I can still remember, my wonderful husband sitting at Riley’s bedside under those “bili-lights,” telling me everything was going to be okay, encouraging me to take this time to get some rest. It was during that night in the hospital, that they discovered not only was Riley born a couple weeks early and had a differing blood type than mine, but she had been malnourished up until this point (less than a week old). All contributors to high bilirubin and jaundice! They started Riley on formula feeding around the clock, and by the morning she was doing much better and able to be discharged home! It was that night of being under the lights and constant nutrition that got our baby girl healthy again.

Did you feel pressured to breastfeed? Did you feel guilty or not?

I would say in current society, there is absolutely pressure to breastfeed! I mean, I myself was compelled by the “Breast is Best” movement. Between what society says, being in a family that breastfeeds, wanting the best for your child, and the lactation consultants in the hospital driving into your mind “you need to do this, you were built to do this, it’s hard but rewarding,” I absolutely felt pressured to breastfeed. I almost felt as if I was doing a disservice to my child if I didn’t choose to breastfeed. The day I officially stopped breastfeeding and pumping was the day we brought Riley home from the hospital the 2nd time. After seeing how much her health improved after being on formula for 24hrs, I knew that is what I had to do.

I felt extremely guilty not being able to breastfeed, I felt like I was letting society, my family, my husband, and my child down. I knew I was going to miss that bond we had created over the past week. I wondered if Riley would even be able to connect with me if I didn’t breastfeed her. Looking back now over 1 year later, I see those were all silly thoughts and fears. My family and husband have been more supportive than I could have ever dreamed, I must say not having the sole responsibility of feedings being on me has been nice. Daddy got his fair share of night formula feedings while momma got a couple extra hours to snooze, turned out better for everyone! And as for Riley… she is a momma’s girl all the way, even without spending months and months on my boob.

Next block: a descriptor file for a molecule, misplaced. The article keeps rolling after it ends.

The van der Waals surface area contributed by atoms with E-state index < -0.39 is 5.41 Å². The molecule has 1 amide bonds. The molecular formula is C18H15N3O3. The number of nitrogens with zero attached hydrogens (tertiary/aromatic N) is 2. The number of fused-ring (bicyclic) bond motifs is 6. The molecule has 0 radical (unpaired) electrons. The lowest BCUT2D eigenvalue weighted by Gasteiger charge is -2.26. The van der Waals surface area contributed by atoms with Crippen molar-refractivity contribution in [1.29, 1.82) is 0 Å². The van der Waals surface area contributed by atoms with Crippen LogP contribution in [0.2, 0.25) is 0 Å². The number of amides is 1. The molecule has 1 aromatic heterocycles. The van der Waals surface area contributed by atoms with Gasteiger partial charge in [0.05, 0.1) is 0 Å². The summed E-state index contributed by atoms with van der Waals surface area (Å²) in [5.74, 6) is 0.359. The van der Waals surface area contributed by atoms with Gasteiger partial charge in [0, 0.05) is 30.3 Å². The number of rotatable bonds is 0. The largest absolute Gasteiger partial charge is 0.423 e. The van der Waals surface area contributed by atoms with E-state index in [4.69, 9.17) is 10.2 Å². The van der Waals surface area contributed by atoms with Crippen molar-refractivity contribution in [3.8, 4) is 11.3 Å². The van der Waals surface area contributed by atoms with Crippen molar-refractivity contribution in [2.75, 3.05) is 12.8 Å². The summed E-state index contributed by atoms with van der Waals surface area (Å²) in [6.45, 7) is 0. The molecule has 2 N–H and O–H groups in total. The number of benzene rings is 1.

What advice would you give yourself if you could go back in time to your pregnancy?

The advice would be to not put so much pressure on myself regarding what society thinks about breastfeeding, newborn health, and how to be the “perfect mother.” For the next child, if we are blessed with others, I will confidently enter the L&D room stating that I would like to give my baby as much nutrient rich colostrum I can, but formula will be her main source of nourishment. No guilt, no shame!

In motherhood, there is so much emphasis on the “mom guilt” and “mom shame” on how we chose to parent our children. We must have grace on ourselves, lift each other up, we are doing our best, we are exactly the mother our child needs us to be. As long as you feed (no matter what method), clothe, shelter, and love on your child… you are giving them what they need. My pediatrician said it best, “I don’t care how you chose to feed your baby, the most important thing is just feeding your baby!” I’ve have realized, there are no “societal norms” when it comes to motherhood, you have to do what is best for you and your child, and no one else can tell you how to do that. After taking several days to figure out what feeding method worked for Riley and our family, we are blessed to now have a strong, beautiful, energetic and sassy 14-month-old baby girl!


Thank you so much Abby for sharing you and your family’s story! Baby Whisperers feels it is so important to emphasize that “fed is best”, not just “breast is best”. Sometimes a baby just simply cannot breast feed, and this is okay.

If you have a similar story, or would like to share your breastfeeding story, please reach out to us!

As always- like, comment, and share!

Jeri Ford, RN, BSN, CPN